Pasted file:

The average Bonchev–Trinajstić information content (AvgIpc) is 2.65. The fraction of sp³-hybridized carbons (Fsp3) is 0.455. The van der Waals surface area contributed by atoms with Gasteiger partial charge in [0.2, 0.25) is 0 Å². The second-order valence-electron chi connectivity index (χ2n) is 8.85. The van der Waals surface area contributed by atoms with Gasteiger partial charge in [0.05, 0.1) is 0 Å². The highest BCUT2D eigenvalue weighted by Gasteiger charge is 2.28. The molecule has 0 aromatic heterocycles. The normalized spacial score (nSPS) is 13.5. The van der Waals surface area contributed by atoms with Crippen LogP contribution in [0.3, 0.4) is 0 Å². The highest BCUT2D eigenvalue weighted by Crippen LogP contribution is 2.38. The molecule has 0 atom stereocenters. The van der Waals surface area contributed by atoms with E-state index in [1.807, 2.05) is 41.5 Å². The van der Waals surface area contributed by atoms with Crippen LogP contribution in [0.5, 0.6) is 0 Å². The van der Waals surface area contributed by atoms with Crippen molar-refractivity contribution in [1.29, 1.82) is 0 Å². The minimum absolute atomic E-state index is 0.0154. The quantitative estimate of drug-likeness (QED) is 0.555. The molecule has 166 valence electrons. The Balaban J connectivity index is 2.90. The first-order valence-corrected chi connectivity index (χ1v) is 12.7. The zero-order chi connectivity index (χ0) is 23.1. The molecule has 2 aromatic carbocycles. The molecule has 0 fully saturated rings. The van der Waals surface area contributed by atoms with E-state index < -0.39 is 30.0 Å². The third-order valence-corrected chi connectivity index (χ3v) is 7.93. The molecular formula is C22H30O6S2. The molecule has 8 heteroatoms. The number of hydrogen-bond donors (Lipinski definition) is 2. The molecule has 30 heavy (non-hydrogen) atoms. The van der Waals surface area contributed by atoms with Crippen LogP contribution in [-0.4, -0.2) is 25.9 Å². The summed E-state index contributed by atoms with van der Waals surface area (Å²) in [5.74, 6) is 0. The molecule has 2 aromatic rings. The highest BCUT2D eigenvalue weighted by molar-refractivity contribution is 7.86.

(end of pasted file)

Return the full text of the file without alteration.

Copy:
The average Bonchev–Trinajstić information content (AvgIpc) is 2.65. The fraction of sp³-hybridized carbons (Fsp3) is 0.455. The van der Waals surface area contributed by atoms with Gasteiger partial charge in [0.2, 0.25) is 0 Å². The second-order valence-electron chi connectivity index (χ2n) is 8.85. The van der Waals surface area contributed by atoms with Gasteiger partial charge in [0.05, 0.1) is 0 Å². The highest BCUT2D eigenvalue weighted by Gasteiger charge is 2.28. The molecule has 0 aromatic heterocycles. The normalized spacial score (nSPS) is 13.5. The van der Waals surface area contributed by atoms with Crippen LogP contribution in [0.3, 0.4) is 0 Å². The highest BCUT2D eigenvalue weighted by Crippen LogP contribution is 2.38. The molecule has 0 atom stereocenters. The van der Waals surface area contributed by atoms with E-state index in [1.807, 2.05) is 41.5 Å². The van der Waals surface area contributed by atoms with Crippen LogP contribution in [0.5, 0.6) is 0 Å². The van der Waals surface area contributed by atoms with Crippen molar-refractivity contribution in [1.29, 1.82) is 0 Å². The minimum absolute atomic E-state index is 0.0154. The quantitative estimate of drug-likeness (QED) is 0.555. The molecule has 166 valence electrons. The Balaban J connectivity index is 2.90. The first-order valence-corrected chi connectivity index (χ1v) is 12.7. The zero-order chi connectivity index (χ0) is 23.1. The molecule has 2 aromatic carbocycles. The molecule has 0 fully saturated rings. The van der Waals surface area contributed by atoms with E-state index < -0.39 is 30.0 Å². The third-order valence-corrected chi connectivity index (χ3v) is 7.93. The molecular formula is C22H30O6S2. The molecule has 8 heteroatoms. The number of hydrogen-bond donors (Lipinski definition) is 2. The molecule has 30 heavy (non-hydrogen) atoms. The van der Waals surface area contributed by atoms with Crippen LogP contribution in [-0.4, -0.2) is 25.9 Å². The summed E-state index contributed by atoms with van der Waals surface area (Å²) in [5.74, 6) is 0. The molecule has 2 aromatic rings. The highest BCUT2D eigenvalue weighted by molar-refractivity contribution is 7.86.